In terms of traffic, if you keep your land uses segregated, especially at car-scales, with your residents in one area and your businesses in another area, the more people you add, the more traffic there will be as more people travel between the two sides. This is a Bad Party. You do not want more people. You do not want more traffic.
On the other hand, if your city allows a mixture of uses within neighborhoods, then the more people who show up, the more likely it is that you will get that Mexican restaurant 3 blocks from you, as well as other amenities. This is a Good Party. The more the merrier.
Several years ago I made a Zoning and Traffic simulator where I measured the effect of traffic and land uses. My take away from that is:
- Separating land uses generates congestion.
- Cities have a tendency to order themselves so that the most dense stuff is in the middle, and the least dense stuff is around the outside, and this results in less congestion and shorter average commute times.
- A heuristic approach (letting the free market optimize itself through trial and error) works quite well, and can cut commute times in half and results in less congestion. If this fails and you end up with randomized land use, then you end up with slightly shorter commute times and significantly less congestion than segregating land uses anyway.
By building Complete Neighborhoods, we can approach high population densities with little motor traffic. For example, Hoboken, where I live, has a population of about 40,000 people per square mile, and yet even during rush hour, our main street, Washington Street, has very little traffic. There are still people who drive to work—either they commute a long distance off the beaten path of transit or they are contractors who have a van full of tools—but transit, walking, and cycling are serious modes of transportation only because we’ve built and connected together complete neighborhoods.
Let's look at an extreme case—Manhattan—which is an island of complete neighborhoods (some of which reach population densities up to about 151,000 people per square mile). Cars only account for 6% of trips in Manhattan (this number from NYCDOT excludes the northern area of Manhattan above Central Park). I am not under the illusion that Manhattan has no motor traffic or that by doing everything right you can eliminate all traffic. But observing traffic in Manhattan, I notice several interesting properties:
- A typical residential street does not have that much traffic.
- When there is traffic, at least half of the non-parked vehicles are commercial vehicles (cars with Uber stickers on their window, taxis, buses, garbage trucks, delivery vans, etc.)
- Traffic seems to be the heaviest when it gets concentrated on designated thoroughfares such as 11th Avenue.
- Traffic lights create an illusion of congestion because they create synchronization barriers that cause vehicles otherwise spaced apart to cluster together (and then continue on travelling as a cluster). I don't like traffic lights.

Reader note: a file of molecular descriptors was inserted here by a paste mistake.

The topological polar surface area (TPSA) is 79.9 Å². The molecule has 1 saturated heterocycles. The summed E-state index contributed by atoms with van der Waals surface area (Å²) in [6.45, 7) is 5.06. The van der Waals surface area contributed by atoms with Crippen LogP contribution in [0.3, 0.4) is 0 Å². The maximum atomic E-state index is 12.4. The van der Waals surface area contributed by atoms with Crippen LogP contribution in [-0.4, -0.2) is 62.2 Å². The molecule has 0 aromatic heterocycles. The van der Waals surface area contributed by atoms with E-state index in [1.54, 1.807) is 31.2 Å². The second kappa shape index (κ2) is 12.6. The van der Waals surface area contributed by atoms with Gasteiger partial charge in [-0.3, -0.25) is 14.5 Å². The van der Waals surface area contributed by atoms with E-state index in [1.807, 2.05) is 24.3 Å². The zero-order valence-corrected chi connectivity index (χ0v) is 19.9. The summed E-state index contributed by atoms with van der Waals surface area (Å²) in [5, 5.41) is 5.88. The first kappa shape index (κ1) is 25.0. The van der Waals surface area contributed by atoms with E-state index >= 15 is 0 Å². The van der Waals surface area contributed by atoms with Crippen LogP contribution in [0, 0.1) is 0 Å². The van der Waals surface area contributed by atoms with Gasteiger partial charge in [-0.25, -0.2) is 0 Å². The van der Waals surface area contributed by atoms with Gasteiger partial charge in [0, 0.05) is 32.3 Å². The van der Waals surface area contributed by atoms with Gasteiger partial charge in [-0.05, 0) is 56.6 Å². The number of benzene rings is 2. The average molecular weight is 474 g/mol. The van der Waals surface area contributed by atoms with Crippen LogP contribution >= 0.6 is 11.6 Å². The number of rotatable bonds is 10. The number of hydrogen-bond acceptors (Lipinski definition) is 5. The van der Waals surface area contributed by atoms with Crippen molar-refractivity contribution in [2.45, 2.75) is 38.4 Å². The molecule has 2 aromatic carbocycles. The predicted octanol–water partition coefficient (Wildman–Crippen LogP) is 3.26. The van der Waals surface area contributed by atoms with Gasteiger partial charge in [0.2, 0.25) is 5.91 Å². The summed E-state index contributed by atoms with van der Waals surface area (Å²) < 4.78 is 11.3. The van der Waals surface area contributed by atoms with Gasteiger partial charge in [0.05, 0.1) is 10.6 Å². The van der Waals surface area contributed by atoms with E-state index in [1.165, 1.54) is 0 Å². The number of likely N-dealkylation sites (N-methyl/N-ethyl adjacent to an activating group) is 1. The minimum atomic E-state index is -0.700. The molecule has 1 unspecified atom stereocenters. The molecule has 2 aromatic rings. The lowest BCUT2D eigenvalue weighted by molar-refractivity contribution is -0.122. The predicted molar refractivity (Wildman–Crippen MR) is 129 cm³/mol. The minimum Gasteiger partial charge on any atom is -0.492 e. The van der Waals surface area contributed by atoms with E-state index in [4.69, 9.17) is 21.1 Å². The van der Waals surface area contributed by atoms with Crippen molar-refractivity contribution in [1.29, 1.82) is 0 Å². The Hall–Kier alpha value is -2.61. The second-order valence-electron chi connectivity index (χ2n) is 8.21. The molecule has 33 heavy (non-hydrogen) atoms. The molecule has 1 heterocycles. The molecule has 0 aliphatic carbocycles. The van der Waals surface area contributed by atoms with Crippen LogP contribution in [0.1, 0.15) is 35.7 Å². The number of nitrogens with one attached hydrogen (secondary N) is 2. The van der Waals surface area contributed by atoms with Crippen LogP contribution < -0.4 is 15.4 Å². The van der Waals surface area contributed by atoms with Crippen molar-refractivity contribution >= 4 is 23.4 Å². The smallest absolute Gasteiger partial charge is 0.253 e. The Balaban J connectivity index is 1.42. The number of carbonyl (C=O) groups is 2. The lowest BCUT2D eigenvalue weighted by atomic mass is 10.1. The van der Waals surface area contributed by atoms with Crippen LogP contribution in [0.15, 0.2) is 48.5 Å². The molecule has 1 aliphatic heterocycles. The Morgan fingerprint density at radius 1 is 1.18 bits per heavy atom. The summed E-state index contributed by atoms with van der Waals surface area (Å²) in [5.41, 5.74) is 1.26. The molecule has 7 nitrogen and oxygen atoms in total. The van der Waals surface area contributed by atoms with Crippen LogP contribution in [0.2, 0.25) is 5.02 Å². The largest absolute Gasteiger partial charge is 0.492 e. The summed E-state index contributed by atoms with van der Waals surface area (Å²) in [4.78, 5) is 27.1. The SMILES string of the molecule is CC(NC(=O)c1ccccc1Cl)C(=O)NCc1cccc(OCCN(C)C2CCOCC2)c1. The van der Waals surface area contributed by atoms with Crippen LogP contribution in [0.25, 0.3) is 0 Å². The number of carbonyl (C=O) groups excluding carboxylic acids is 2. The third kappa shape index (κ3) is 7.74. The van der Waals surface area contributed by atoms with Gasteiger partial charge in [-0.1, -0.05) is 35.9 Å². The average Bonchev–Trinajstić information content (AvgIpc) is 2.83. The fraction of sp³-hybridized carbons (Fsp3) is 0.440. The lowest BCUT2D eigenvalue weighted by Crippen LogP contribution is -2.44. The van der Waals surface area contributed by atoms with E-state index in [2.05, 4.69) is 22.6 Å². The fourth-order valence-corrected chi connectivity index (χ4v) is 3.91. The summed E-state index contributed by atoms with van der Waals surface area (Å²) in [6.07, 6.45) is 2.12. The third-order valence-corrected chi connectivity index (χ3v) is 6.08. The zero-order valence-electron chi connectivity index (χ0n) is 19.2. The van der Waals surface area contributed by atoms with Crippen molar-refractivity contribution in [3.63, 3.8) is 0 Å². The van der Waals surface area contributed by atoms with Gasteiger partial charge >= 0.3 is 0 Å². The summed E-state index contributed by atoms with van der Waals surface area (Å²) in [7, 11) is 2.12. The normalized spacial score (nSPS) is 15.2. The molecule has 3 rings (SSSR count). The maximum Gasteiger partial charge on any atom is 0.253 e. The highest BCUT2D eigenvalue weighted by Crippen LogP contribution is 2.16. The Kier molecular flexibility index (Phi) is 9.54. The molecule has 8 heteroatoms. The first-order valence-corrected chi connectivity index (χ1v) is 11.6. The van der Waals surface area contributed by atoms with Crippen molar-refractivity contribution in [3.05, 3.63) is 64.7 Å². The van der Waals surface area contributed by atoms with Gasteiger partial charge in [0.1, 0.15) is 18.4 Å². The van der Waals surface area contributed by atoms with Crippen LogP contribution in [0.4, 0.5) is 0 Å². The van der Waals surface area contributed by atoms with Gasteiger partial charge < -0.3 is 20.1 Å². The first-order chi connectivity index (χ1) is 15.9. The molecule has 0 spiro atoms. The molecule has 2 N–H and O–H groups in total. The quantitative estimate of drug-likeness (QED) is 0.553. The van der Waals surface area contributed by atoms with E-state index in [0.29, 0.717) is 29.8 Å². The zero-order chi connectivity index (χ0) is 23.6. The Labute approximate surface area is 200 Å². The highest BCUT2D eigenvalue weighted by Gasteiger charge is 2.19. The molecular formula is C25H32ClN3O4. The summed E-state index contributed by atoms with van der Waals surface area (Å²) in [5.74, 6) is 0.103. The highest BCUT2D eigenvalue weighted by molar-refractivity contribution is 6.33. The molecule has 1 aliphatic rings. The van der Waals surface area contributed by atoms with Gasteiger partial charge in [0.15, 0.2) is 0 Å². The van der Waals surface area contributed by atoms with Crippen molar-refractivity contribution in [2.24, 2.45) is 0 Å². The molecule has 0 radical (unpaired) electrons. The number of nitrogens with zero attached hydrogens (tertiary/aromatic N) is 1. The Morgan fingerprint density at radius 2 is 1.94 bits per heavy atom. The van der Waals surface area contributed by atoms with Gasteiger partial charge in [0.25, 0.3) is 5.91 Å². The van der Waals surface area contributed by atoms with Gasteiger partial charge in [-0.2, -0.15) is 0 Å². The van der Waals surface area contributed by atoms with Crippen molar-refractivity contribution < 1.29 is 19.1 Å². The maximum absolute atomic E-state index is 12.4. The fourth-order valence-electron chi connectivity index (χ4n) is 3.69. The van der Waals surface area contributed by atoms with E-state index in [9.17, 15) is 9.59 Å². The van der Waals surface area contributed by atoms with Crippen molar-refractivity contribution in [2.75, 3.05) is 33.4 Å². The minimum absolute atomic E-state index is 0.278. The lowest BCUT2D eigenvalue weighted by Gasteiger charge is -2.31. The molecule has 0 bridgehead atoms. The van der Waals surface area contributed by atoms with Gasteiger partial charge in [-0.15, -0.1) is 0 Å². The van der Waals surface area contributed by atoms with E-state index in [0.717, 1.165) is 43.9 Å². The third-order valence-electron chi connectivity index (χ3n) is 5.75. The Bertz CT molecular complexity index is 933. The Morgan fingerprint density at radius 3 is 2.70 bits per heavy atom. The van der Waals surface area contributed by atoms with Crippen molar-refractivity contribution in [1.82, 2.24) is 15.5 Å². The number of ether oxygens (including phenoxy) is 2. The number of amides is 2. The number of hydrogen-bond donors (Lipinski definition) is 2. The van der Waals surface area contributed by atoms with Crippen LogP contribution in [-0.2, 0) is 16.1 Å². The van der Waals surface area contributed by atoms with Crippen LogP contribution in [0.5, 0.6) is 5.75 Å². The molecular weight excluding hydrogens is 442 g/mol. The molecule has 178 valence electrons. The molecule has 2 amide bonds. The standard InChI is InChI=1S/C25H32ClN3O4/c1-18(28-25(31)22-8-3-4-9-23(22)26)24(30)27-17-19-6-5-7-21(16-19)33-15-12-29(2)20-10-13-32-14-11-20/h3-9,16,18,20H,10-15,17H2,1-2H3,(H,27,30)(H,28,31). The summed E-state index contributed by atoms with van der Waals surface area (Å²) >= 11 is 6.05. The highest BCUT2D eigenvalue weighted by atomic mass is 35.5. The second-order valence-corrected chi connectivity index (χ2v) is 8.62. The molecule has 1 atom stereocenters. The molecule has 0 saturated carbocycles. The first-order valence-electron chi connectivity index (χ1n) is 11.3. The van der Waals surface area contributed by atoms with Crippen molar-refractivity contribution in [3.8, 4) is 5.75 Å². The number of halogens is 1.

Above is a video of the traffic at the intersection of Manhattan's 10th Avenue and 23rd Street at lunch. Not bad for a neighborhood of 145,000 people per square mile.
One thing we can say with a high degree of certainty is that if Manhattan did not have a subway system or was not made up of complete neighborhoods, traffic would be far worse if we had an additional 5.6 million daily car commuters on the street, not to mention all the small trips done on foot (such as walking to the doctor, shopping, or going out to eat) that would be otherwise done in a car. Once you reach this point where Manhattan is today, there is not much you can do, in regards to the development pattern, to reduce traffic. But the vast majority of American cities are not at this point.
Another way we can work to reduce vehicular traffic is to simultaneously disincentivize driving by taking away space from cars (travel lanes, parking) or congestion pricing, while incentivizing other modes (expanding the transit system, expanding bike sharing, etc.) enough that these other modes become the more convenient choice.Is congestion really a problem?
At the end of the day, we should not worry too much about congestion or traffic. Congestion is part of the solution, not the problem. Congestion is feedback that we have built a place people want to be. The response to congestion should be to allow that Mexican restaurant to open up 3 blocks away rather than 2 miles away. To create bus lines and bike lanes that give people alternative ways to get around. The incorrect response to congestion is to build faster and wider streets, because that just reinforces car dependency and all of the negative consequences that come with it.
- Development can add traffic. However, development that brings amenities and people closer together and reduces the need to travel so far can actually reduce traffic. With a mixture of uses, you can achieve a high population density with very little motor traffic.
- A highly-connected street network (either a street grid or organic) with many redundancies better distributes the load of traffic and is more resilient to disruptions.
- Designated thoroughfares and bypasses create an illusion of traffic because they funnel the traffic through a single point (and with this comes the fragility of a single point of failure that can bring down the system).
- Attempting to address congestion with solutions that make it easier to drive can make the problem worse by continuing to make the car the preferred way to get around.
- We should not worry too much about congestion, because it creates demand for other modes of transportation and for amenities to be closer.